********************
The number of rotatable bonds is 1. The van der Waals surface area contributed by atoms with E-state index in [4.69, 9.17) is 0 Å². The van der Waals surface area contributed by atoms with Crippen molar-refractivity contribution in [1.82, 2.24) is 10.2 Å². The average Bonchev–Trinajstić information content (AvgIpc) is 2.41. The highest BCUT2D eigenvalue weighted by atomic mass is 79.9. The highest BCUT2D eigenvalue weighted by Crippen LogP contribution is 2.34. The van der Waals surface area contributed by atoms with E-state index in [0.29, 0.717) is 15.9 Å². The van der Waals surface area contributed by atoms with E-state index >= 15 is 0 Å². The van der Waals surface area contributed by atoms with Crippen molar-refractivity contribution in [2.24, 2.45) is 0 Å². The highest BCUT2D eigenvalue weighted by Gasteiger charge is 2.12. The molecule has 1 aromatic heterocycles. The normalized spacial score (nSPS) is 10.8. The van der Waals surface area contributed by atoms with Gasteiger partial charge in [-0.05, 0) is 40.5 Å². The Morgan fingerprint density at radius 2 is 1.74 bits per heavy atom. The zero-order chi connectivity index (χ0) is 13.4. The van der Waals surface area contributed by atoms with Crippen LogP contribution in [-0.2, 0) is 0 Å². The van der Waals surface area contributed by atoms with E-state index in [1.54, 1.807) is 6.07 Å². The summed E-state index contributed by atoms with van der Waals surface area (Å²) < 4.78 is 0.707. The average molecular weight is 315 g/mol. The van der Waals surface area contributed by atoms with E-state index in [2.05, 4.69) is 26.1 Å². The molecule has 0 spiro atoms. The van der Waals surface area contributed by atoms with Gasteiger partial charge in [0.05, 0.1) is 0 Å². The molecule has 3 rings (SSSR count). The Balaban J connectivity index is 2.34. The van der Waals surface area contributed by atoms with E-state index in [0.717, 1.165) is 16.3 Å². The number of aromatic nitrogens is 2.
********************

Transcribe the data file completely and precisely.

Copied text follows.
The number of rotatable bonds is 1. The van der Waals surface area contributed by atoms with E-state index in [4.69, 9.17) is 0 Å². The van der Waals surface area contributed by atoms with Crippen molar-refractivity contribution in [1.82, 2.24) is 10.2 Å². The average Bonchev–Trinajstić information content (AvgIpc) is 2.41. The highest BCUT2D eigenvalue weighted by atomic mass is 79.9. The highest BCUT2D eigenvalue weighted by Crippen LogP contribution is 2.34. The van der Waals surface area contributed by atoms with E-state index in [0.29, 0.717) is 15.9 Å². The van der Waals surface area contributed by atoms with E-state index >= 15 is 0 Å². The van der Waals surface area contributed by atoms with Crippen molar-refractivity contribution in [2.24, 2.45) is 0 Å². The highest BCUT2D eigenvalue weighted by Gasteiger charge is 2.12. The molecule has 1 aromatic heterocycles. The normalized spacial score (nSPS) is 10.8. The van der Waals surface area contributed by atoms with Gasteiger partial charge in [-0.05, 0) is 40.5 Å². The Morgan fingerprint density at radius 2 is 1.74 bits per heavy atom. The zero-order chi connectivity index (χ0) is 13.4. The van der Waals surface area contributed by atoms with Crippen LogP contribution in [-0.2, 0) is 0 Å². The van der Waals surface area contributed by atoms with E-state index in [1.54, 1.807) is 6.07 Å². The summed E-state index contributed by atoms with van der Waals surface area (Å²) < 4.78 is 0.707. The average molecular weight is 315 g/mol. The van der Waals surface area contributed by atoms with E-state index in [2.05, 4.69) is 26.1 Å². The molecule has 0 spiro atoms. The van der Waals surface area contributed by atoms with Gasteiger partial charge in [0.05, 0.1) is 0 Å². The molecule has 3 rings (SSSR count). The Balaban J connectivity index is 2.34. The van der Waals surface area contributed by atoms with E-state index in [0.717, 1.165) is 16.3 Å². The number of aromatic nitrogens is 2.